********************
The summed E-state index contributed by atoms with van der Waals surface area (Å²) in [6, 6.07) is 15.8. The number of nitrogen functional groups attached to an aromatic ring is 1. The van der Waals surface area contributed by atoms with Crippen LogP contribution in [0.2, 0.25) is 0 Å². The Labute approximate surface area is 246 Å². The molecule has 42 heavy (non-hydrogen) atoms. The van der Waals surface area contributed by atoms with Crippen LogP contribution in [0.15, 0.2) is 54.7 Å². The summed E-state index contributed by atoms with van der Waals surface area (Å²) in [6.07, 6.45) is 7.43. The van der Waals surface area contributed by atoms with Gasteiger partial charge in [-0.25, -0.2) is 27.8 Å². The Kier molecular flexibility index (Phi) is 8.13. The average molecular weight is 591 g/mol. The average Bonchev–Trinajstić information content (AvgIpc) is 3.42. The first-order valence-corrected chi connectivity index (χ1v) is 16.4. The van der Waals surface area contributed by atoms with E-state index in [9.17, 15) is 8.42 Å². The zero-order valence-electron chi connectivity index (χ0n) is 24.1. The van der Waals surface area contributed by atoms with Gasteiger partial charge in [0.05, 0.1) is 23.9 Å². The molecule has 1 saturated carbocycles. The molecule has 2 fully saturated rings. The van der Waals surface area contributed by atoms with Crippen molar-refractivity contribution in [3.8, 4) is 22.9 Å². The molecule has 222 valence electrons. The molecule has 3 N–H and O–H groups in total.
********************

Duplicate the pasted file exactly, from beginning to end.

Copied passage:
The summed E-state index contributed by atoms with van der Waals surface area (Å²) in [6, 6.07) is 15.8. The number of nitrogen functional groups attached to an aromatic ring is 1. The van der Waals surface area contributed by atoms with Crippen LogP contribution in [0.2, 0.25) is 0 Å². The Labute approximate surface area is 246 Å². The molecule has 42 heavy (non-hydrogen) atoms. The van der Waals surface area contributed by atoms with Crippen LogP contribution in [0.15, 0.2) is 54.7 Å². The summed E-state index contributed by atoms with van der Waals surface area (Å²) in [6.07, 6.45) is 7.43. The van der Waals surface area contributed by atoms with Gasteiger partial charge in [-0.25, -0.2) is 27.8 Å². The Kier molecular flexibility index (Phi) is 8.13. The average molecular weight is 591 g/mol. The average Bonchev–Trinajstić information content (AvgIpc) is 3.42. The first-order valence-corrected chi connectivity index (χ1v) is 16.4. The van der Waals surface area contributed by atoms with E-state index in [9.17, 15) is 8.42 Å². The zero-order valence-electron chi connectivity index (χ0n) is 24.1. The van der Waals surface area contributed by atoms with Gasteiger partial charge in [0.05, 0.1) is 23.9 Å². The molecule has 1 saturated carbocycles. The molecule has 2 fully saturated rings. The van der Waals surface area contributed by atoms with Crippen molar-refractivity contribution in [3.8, 4) is 22.9 Å². The molecule has 222 valence electrons. The molecule has 3 N–H and O–H groups in total.